Don’t mess with Mr In-between
This article represents the end of Infometrics' association with the weekend business pages of the Dominion Post. We began this collaboration with the Dominion Post back in June 2007 and have prepared around 260 articles on a wide range of topics over this period. So on behalf of the current Infometrics team (Gareth Kiernan, Matt Nolan, Benje Patterson, Nigel Pinkerton, Adolf Stroombergen, and Andrew Whiteford), as well as past contributors (John Carran, Andrew Gawith, Susan Guthrie, Brent Oliver, Geoff Simmons, and Chris Worthington), I would like to thank our colleagues at the Dominion Post for hosting our articles. To readers, thank you for the many positive comments that we have received. We have also enjoyed the debate generated by readers that have challenged us on various issues.
In our first article Gareth Kiernan questioned the reappointment of Dr Bollard as Governor of the Reserve Bank for a second term. Dr Bollard is stepping down next month, and given our frequent articles questioning the operation of monetary policy, he may well be amused that his tenure outlasted our tenure with the Dominion Post.
Underpinning our concerns with the operation of monetary policy is an issue that pervades and disrupts the effective implementation of economic policy across a wide range of policy areas: the risk of intermediate targets usurping the achievement of the ultimate aims of economic policy. Too often the complexity of policy issues and the varied interests of different groups have resulted in the formation of policy that short change lifetime prospects for New Zealand citizens.
The Reserve Bank is charged under the Reserve Bank of New Zealand Act 1989 to, among other things, "formulate and implement monetary policy designed to promote stability in the general level of prices". The ultimate purpose of this responsibility is to enhance economic efficiency. Money is a medium of exchange, a store of value, and a metric for comparing the relative value of products and services. The invention of money in Lydia two and a half thousand years ago was important for further promoting the specialisation of economic activities and this specialisation is the bedrock of civilisation.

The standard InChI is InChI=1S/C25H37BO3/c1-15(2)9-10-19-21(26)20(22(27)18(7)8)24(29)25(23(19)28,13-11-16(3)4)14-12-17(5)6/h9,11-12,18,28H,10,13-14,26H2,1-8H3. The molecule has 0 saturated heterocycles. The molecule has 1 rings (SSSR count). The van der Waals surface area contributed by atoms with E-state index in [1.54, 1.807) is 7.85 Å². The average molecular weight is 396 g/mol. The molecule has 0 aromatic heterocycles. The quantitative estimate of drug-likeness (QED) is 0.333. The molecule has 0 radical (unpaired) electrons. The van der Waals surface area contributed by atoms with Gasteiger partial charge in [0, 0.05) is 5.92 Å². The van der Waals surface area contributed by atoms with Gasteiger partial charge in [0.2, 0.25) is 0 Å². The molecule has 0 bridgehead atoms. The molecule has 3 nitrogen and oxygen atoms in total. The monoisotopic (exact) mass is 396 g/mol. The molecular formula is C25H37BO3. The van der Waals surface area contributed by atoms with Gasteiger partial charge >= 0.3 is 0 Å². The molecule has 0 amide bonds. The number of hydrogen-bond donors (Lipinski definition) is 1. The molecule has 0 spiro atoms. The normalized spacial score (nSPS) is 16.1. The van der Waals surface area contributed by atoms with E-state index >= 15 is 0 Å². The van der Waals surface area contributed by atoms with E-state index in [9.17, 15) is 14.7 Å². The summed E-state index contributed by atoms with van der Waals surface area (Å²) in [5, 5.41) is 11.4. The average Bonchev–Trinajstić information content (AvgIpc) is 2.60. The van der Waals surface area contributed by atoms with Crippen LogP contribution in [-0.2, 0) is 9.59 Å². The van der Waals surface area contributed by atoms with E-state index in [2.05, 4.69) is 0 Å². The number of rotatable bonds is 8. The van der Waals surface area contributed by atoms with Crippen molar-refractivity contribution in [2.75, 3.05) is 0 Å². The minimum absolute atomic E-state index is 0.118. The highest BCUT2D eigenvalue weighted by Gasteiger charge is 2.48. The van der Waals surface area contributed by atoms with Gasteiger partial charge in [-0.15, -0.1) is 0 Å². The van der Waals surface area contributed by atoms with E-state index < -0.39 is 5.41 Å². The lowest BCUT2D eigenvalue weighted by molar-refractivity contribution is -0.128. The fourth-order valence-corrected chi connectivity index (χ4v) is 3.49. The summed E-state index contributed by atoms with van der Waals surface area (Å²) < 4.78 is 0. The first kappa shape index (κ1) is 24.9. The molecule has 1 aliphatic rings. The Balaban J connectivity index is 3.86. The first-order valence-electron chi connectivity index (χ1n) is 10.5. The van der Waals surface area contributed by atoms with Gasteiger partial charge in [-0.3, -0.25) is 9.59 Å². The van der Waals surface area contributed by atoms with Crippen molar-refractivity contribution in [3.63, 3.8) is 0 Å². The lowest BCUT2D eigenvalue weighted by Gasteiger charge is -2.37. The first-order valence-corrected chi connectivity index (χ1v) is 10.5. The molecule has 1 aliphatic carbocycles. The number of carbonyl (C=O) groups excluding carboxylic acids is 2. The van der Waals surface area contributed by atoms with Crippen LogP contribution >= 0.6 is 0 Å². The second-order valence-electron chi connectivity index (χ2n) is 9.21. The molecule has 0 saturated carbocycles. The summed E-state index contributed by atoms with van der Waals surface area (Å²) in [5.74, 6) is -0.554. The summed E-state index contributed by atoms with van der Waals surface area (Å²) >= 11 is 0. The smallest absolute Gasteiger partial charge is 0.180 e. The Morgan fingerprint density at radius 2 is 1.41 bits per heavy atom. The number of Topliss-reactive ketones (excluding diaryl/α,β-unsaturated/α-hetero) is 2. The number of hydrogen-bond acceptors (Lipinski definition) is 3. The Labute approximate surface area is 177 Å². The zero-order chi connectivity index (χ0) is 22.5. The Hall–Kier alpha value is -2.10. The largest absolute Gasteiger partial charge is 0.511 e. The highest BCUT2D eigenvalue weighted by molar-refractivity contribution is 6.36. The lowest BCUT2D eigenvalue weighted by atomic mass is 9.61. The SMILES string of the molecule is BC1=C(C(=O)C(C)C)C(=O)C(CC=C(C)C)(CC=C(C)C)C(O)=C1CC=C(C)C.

Specialisation requires co-operation and trust. And money provides a mechanism for promoting trust between people. But this only works if people have faith that the value of money is shared between people and across time.
The inflation targeting mandate that underpins the operation of monetary policy in New Zealand is simply a mechanism for providing protection for the value of money. It is a very important foundation for the New Zealand economy, but it must be remembered that price stability is just an intermediate target and that it is a mechanism for promoting the ultimate aims of promoting economic efficiency and wellbeing. Price stability only has value if it contributes to economic wellbeing.
Once this is recognised, it opens the way to debate the finer points of monetary policy. For example, should we have an inflation target (which lets bygones be bygones) or would a price level or even a nominal GDP target generate more beneficial outcomes? If one accepts inflation targeting, which prices should be included in the target measure? We use the CPI, but the target could plausibly be set in terms of the GDP deflator, non-tradeable prices or some measure of core inflation. Then comes issues about the implementation of monetary policy, such as the choice of policy instruments, the timing of changes in policy settings, the degree of any incremental changes in settings, and the wording of statements that might accompany any policy announcement.
What starts out as a seemingly simple mandate gets complicated very quickly. And with this increased complication comes a complex chain of inter-linkages and intermediate targets. This in turn results in increasing specialisation in the roles associated with the design and implementation of policy. Although the promotion of specialisation is one of the reasons for targeting price stability in the first place, this type of specialisation comes with the risk that intermediate targets take on an importance that masks the ultimate aims of policy, or worse encourage outcomes that are at odds with the overarching policy's ultimate aim. For example, one might imagine a situation where the inflation target is met, but only via wild swings in interest rates. The net result is that despite stable prices, one still has a high level of financial market instability – thus negating many of the aims of monetary policy in the first place.
This perhaps sounds like an endorsement of Winston Peters' private member's bill to widen the primary function of the Reserve Bank. It definitely is not, this ill-conceived bill will only further complicate the task of the Bank, as well as anyone trying to assess their performance. If there has been a problem with the evolution of monetary policy since 1989 it has been an excessive desire to have monetary policy address issues that it is ill equipped to do. Maintaining the value of the New Zealand dollar is a sufficiently important task, let's not make it any more difficult.